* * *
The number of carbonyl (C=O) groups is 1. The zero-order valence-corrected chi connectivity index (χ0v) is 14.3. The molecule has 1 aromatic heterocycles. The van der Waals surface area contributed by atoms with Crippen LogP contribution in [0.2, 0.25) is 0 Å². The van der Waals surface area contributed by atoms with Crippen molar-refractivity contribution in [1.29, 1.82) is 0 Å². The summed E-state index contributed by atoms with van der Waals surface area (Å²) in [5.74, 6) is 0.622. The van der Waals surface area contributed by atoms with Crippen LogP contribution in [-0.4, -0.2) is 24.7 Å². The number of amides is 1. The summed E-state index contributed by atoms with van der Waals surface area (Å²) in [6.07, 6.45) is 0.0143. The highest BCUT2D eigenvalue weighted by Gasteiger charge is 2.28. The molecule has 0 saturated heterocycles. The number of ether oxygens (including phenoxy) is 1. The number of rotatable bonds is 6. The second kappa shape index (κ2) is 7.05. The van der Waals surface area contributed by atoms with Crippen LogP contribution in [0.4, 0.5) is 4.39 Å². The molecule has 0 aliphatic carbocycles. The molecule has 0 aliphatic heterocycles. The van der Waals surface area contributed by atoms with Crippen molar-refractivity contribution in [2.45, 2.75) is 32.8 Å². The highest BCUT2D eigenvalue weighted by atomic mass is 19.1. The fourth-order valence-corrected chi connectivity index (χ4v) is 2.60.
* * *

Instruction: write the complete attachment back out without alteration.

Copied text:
The number of carbonyl (C=O) groups is 1. The zero-order valence-corrected chi connectivity index (χ0v) is 14.3. The molecule has 1 aromatic heterocycles. The van der Waals surface area contributed by atoms with Crippen LogP contribution in [0.2, 0.25) is 0 Å². The van der Waals surface area contributed by atoms with Crippen molar-refractivity contribution in [1.29, 1.82) is 0 Å². The summed E-state index contributed by atoms with van der Waals surface area (Å²) in [5.74, 6) is 0.622. The van der Waals surface area contributed by atoms with Crippen LogP contribution in [-0.4, -0.2) is 24.7 Å². The number of amides is 1. The summed E-state index contributed by atoms with van der Waals surface area (Å²) in [6.07, 6.45) is 0.0143. The highest BCUT2D eigenvalue weighted by Gasteiger charge is 2.28. The molecule has 0 saturated heterocycles. The number of ether oxygens (including phenoxy) is 1. The number of rotatable bonds is 6. The second kappa shape index (κ2) is 7.05. The van der Waals surface area contributed by atoms with Crippen LogP contribution in [0.4, 0.5) is 4.39 Å². The molecule has 0 aliphatic carbocycles. The molecule has 0 aliphatic heterocycles. The van der Waals surface area contributed by atoms with Crippen molar-refractivity contribution in [2.45, 2.75) is 32.8 Å². The highest BCUT2D eigenvalue weighted by atomic mass is 19.1. The fourth-order valence-corrected chi connectivity index (χ4v) is 2.60.